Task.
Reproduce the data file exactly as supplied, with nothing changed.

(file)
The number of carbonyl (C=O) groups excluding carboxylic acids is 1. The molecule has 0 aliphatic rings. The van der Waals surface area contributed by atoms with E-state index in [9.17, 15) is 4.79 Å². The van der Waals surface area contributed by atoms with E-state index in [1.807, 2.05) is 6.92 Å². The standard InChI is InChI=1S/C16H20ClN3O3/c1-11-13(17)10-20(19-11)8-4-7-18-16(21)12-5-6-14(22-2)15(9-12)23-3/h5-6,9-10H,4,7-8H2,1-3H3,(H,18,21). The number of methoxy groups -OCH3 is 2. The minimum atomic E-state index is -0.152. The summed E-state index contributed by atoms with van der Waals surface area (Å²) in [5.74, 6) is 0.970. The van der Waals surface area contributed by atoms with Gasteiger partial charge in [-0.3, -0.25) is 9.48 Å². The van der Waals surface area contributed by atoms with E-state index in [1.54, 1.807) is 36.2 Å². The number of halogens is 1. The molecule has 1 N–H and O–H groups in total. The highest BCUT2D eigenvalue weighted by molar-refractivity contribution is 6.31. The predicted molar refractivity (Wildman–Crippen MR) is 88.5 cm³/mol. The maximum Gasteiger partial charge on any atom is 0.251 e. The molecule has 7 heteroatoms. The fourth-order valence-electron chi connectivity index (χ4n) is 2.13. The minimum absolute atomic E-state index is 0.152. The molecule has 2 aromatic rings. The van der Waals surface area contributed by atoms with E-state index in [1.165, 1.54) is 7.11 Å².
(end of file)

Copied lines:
The number of carbonyl (C=O) groups excluding carboxylic acids is 1. The molecule has 0 aliphatic rings. The van der Waals surface area contributed by atoms with E-state index in [9.17, 15) is 4.79 Å². The van der Waals surface area contributed by atoms with E-state index in [1.807, 2.05) is 6.92 Å². The standard InChI is InChI=1S/C16H20ClN3O3/c1-11-13(17)10-20(19-11)8-4-7-18-16(21)12-5-6-14(22-2)15(9-12)23-3/h5-6,9-10H,4,7-8H2,1-3H3,(H,18,21). The number of methoxy groups -OCH3 is 2. The minimum atomic E-state index is -0.152. The summed E-state index contributed by atoms with van der Waals surface area (Å²) in [5.74, 6) is 0.970. The van der Waals surface area contributed by atoms with Gasteiger partial charge in [-0.3, -0.25) is 9.48 Å². The van der Waals surface area contributed by atoms with E-state index in [1.54, 1.807) is 36.2 Å². The number of halogens is 1. The molecule has 1 N–H and O–H groups in total. The highest BCUT2D eigenvalue weighted by molar-refractivity contribution is 6.31. The predicted molar refractivity (Wildman–Crippen MR) is 88.5 cm³/mol. The maximum Gasteiger partial charge on any atom is 0.251 e. The molecule has 7 heteroatoms. The fourth-order valence-electron chi connectivity index (χ4n) is 2.13. The minimum absolute atomic E-state index is 0.152. The molecule has 2 aromatic rings. The van der Waals surface area contributed by atoms with E-state index in [1.165, 1.54) is 7.11 Å².